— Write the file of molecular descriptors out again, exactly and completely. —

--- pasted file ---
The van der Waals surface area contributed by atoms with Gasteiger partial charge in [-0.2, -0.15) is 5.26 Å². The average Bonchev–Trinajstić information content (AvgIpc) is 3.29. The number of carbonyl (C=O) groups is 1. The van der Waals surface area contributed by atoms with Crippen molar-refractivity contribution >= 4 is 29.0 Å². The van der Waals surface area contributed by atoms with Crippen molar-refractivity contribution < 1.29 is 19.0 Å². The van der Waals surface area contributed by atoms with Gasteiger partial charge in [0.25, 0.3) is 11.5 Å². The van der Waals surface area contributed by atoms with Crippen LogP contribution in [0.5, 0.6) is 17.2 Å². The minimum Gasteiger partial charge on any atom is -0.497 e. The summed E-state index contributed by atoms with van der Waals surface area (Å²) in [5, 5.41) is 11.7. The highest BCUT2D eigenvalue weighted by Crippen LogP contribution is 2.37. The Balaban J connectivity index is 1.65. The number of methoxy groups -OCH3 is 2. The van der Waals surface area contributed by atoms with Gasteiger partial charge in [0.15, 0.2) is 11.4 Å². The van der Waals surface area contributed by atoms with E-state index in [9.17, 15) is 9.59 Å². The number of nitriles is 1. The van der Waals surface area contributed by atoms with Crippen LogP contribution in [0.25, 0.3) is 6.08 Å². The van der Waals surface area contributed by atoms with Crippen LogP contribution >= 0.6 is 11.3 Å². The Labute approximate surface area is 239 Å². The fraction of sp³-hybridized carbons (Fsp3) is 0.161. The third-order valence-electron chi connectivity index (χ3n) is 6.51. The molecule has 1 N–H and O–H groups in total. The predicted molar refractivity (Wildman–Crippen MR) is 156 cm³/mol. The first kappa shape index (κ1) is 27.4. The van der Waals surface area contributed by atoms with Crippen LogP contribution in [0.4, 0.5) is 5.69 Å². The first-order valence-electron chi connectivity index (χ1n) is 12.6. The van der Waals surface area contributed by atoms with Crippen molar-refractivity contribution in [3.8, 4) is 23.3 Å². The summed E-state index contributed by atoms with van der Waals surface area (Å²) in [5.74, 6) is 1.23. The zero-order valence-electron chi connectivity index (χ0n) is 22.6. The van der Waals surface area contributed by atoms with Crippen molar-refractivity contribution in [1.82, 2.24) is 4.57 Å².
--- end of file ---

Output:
The van der Waals surface area contributed by atoms with Gasteiger partial charge in [-0.2, -0.15) is 5.26 Å². The average Bonchev–Trinajstić information content (AvgIpc) is 3.29. The number of carbonyl (C=O) groups is 1. The van der Waals surface area contributed by atoms with Crippen molar-refractivity contribution >= 4 is 29.0 Å². The van der Waals surface area contributed by atoms with Crippen molar-refractivity contribution < 1.29 is 19.0 Å². The van der Waals surface area contributed by atoms with Gasteiger partial charge in [0.25, 0.3) is 11.5 Å². The van der Waals surface area contributed by atoms with Crippen LogP contribution in [0.5, 0.6) is 17.2 Å². The minimum Gasteiger partial charge on any atom is -0.497 e. The summed E-state index contributed by atoms with van der Waals surface area (Å²) in [5, 5.41) is 11.7. The highest BCUT2D eigenvalue weighted by Crippen LogP contribution is 2.37. The Balaban J connectivity index is 1.65. The number of methoxy groups -OCH3 is 2. The van der Waals surface area contributed by atoms with Gasteiger partial charge in [0.15, 0.2) is 11.4 Å². The van der Waals surface area contributed by atoms with E-state index in [9.17, 15) is 9.59 Å². The number of nitriles is 1. The van der Waals surface area contributed by atoms with Crippen LogP contribution in [0.25, 0.3) is 6.08 Å². The van der Waals surface area contributed by atoms with Crippen LogP contribution >= 0.6 is 11.3 Å². The Labute approximate surface area is 239 Å². The fraction of sp³-hybridized carbons (Fsp3) is 0.161. The third-order valence-electron chi connectivity index (χ3n) is 6.51. The molecule has 1 N–H and O–H groups in total. The predicted molar refractivity (Wildman–Crippen MR) is 156 cm³/mol. The first kappa shape index (κ1) is 27.4. The van der Waals surface area contributed by atoms with Crippen LogP contribution in [0.4, 0.5) is 5.69 Å². The first-order valence-electron chi connectivity index (χ1n) is 12.6. The van der Waals surface area contributed by atoms with Crippen molar-refractivity contribution in [3.8, 4) is 23.3 Å². The summed E-state index contributed by atoms with van der Waals surface area (Å²) in [5.74, 6) is 1.23. The zero-order valence-electron chi connectivity index (χ0n) is 22.6. The van der Waals surface area contributed by atoms with Crippen molar-refractivity contribution in [1.82, 2.24) is 4.57 Å².